• Changes in your central nervous system can happen. The central nervous system is made up of your brain and spinal cord. You could feel extreme tiredness, agitation, confusion, hallucinations (see or hear things that are not there), have trouble understanding or speaking, loss of control of your bowels or bladder, eyesight changes, numbness or lack of strength to your arms, legs, face, or body, seizures or coma. If you start to have any of these symptoms let your doctor know right away.
  • Changes in your kidney function
  • Fever, which can be in the setting of severely decreased white blood cells and put you at an increased risk of infections.

Note: Some of the side effects above are very rare. If you have concerns and/or questions, please discuss them with your medical team.

Important Information

  • Ziv-aflibercept may cause slow wound healing. It should not be given within 4 weeks of surgery and for 4 weeks after surgery. If you must have emergency surgery or have an accident that results in a wound, tell the doctor that you are on ziv-aflibercept.
  • This drug may be present in the saliva, tears, sweat, urine, stool, vomit, semen, and vaginal secretions. Talk to your doctor and/or your nurse about the necessary precautions to take during this time.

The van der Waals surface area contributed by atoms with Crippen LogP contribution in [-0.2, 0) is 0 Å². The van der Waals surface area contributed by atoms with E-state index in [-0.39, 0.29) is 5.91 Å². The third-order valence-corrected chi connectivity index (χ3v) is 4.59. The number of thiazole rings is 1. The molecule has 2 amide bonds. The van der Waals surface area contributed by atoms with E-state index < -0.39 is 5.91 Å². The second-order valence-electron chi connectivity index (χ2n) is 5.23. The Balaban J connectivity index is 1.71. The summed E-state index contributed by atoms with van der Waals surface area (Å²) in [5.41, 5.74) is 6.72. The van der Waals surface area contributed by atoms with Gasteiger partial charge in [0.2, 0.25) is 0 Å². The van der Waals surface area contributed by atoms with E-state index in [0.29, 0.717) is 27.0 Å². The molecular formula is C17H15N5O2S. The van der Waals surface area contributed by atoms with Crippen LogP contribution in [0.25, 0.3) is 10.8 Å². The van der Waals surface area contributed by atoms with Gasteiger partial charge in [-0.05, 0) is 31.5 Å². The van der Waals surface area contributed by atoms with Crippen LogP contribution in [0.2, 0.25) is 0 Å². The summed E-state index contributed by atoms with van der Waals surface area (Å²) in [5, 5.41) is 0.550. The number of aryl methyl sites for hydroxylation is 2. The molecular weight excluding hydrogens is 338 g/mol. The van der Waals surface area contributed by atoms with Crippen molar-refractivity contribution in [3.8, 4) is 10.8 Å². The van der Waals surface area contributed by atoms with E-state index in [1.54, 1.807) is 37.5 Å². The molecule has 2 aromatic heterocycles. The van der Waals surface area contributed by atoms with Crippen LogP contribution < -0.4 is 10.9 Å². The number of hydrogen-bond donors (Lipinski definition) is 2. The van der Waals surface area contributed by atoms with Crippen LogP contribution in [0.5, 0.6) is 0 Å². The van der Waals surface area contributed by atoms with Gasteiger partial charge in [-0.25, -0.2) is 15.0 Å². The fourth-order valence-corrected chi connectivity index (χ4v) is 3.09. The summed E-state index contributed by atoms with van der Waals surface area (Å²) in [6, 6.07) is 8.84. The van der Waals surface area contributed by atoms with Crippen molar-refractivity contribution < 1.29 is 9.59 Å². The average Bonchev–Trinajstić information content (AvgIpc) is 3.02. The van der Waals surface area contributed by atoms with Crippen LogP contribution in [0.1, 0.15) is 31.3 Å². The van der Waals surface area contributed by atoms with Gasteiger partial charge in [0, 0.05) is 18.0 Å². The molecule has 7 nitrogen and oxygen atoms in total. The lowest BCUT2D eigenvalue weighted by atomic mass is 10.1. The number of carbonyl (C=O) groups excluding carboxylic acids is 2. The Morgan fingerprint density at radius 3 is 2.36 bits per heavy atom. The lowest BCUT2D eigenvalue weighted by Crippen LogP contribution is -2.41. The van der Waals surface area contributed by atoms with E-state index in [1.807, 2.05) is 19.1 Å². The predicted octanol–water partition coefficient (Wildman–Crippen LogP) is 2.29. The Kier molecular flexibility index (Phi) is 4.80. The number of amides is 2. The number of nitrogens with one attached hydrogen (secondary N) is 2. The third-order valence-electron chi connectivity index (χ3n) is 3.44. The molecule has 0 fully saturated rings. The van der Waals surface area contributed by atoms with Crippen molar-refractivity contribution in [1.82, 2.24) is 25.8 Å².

Treating Side Effects

  • Mouth care is very important. Your mouth care should consist of routine, gentle cleaning of your teeth or dentures and rinsing your mouth with a mixture of 1/2 teaspoon of salt in 8 ounces of water or ½ teaspoon of baking soda in 8 ounces of water. This should be done at least after each meal and at bedtime.
  • If you have mouth sores, avoid mouthwash that has alcohol. Also avoid alcohol and smoking because they can bother your mouth and throat.
  • To help with decreased appetite, eat small, frequent meals.
  • Eat high caloric food such as pudding, ice cream, yogurt and milkshakes.